Namibia: D-Jay Makes Comeback With ‘The Gift and the Curse’

What can we say about D-Jay that you haven’t heard before? We could say he is gifted, swaggy and that he helped revolutionise Namibian hip-hop.

There are a lot of adjectives we could use to describe D-Jay, but in one word, he defines himself as a champion.

The rapper went on a seven-year hiatus before dropping his latest offering, ‘The Gift and The Curse’, and I could not wait to get my hands on a copy.

It’s a lengthy album which boats 18 tracks with exciting features including Don Kamati, Mabuza, DJ Dozza, Young T and Promise.

Unlike many established rappers who avoid collaborating with new artists to protect their stardom, D-Jay collaborated with his protégés on the project.

The mature album details a lot of his experiences in life – from his upbringing to dealing with pressures that come with money and fame, and more recently, fatherhood.

The album opens with ‘Fire’ featuring Don Kamati, a song that speaks about his dreams and aspirations and shares what motivates him as a rapper.

“I do it for Damani,” he reflects. Damani, which sounds like ‘the money’, is the name of his son.

On track two, the rapper sample People’s Choice’s ‘Siwelewele’ and details why he took a break from making music. “I never meant to go away, I was dealing with labels, producers, managers, directors and family,” he raps.

In an interview with The Namibian, D-Jay further explained: “I went solo and could not really fund my music so I got employed to pay for studio. Employment came with distractions and during the same time, my seven-year relationship ended, and my son came. I had a lot on my plate,” he said.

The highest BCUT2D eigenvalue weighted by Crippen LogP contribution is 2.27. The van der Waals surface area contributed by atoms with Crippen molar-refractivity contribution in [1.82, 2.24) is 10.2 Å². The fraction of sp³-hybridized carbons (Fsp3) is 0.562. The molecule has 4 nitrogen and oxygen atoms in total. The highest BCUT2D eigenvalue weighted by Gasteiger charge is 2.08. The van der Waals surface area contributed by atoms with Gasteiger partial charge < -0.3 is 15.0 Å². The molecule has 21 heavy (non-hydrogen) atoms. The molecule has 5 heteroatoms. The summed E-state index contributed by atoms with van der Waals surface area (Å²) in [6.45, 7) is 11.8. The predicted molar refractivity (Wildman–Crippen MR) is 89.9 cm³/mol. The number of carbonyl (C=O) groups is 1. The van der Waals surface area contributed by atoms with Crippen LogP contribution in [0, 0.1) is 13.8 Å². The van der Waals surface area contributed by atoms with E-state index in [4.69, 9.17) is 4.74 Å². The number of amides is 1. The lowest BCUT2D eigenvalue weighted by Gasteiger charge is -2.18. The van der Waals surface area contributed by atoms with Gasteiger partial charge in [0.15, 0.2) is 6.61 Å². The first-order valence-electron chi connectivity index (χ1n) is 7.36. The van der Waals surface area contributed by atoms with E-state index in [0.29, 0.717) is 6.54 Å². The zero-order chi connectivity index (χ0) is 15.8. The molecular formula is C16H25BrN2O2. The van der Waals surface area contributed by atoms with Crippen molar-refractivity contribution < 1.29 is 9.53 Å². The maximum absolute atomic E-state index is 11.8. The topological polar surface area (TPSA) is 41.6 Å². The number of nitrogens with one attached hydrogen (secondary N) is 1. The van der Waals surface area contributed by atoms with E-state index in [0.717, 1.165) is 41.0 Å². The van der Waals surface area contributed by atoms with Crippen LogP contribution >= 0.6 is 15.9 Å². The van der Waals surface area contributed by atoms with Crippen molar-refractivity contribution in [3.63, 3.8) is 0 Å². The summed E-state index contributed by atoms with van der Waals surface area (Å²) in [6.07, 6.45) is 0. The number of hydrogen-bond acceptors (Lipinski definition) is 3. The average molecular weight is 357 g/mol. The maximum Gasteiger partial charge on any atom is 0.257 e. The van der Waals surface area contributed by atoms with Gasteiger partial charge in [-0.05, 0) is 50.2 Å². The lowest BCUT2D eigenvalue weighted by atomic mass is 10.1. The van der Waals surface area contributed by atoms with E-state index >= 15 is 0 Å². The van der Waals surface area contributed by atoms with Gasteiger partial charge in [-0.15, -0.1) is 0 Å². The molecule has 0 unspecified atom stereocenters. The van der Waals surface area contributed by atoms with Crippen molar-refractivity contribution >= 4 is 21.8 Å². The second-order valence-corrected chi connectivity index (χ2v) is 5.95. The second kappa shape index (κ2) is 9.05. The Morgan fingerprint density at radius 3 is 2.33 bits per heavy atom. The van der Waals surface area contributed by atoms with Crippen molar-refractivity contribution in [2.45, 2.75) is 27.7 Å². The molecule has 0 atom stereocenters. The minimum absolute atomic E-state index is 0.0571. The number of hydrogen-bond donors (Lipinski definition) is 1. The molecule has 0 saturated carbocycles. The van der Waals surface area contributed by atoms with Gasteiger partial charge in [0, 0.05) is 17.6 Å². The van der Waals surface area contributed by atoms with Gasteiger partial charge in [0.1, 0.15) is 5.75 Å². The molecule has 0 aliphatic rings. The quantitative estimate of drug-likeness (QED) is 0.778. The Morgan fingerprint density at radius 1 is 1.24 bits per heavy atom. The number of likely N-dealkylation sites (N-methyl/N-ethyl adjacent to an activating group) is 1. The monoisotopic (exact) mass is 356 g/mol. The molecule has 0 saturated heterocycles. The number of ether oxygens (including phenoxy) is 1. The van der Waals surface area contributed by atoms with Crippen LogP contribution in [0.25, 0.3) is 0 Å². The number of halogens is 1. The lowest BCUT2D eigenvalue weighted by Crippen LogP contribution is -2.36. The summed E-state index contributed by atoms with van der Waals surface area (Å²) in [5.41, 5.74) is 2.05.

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His lyrical content has not changed much, and is still centred around giving people hope through his music, alongside songs for girls and the usual subjects all rappers talk about like nice clothes, money and cars.

Notable songs with potential to become big hits include ‘Rock With Me’, ‘Matu Controller’, ‘Call Away’ and ‘Look Out’. Hopefully he complements them with stunning visuals.

Although the album is overall enjoyable, I was not impressed by his beat selection compared to his previous projects. On ‘Anything’ and ‘Mistake Me’, D-Jay sheds his identity and borrows styles from AKA’s ‘Jika’ and Gazza’s ‘Passop’ respectively. For what it is worth, he pulls it off quite impressively, although it ends up sounding like obvious attempts to recreate those songs.

The versatility and growth on ‘The Gift and The Curse’ makes it clear that D-Jay is one of the most refined Namibian rappers.

“I am really trying to sell a lot of copies this time. I am trying to get hip-hop to the jukeboxes, 98% of rappers do not make it there,” D-Jay said.



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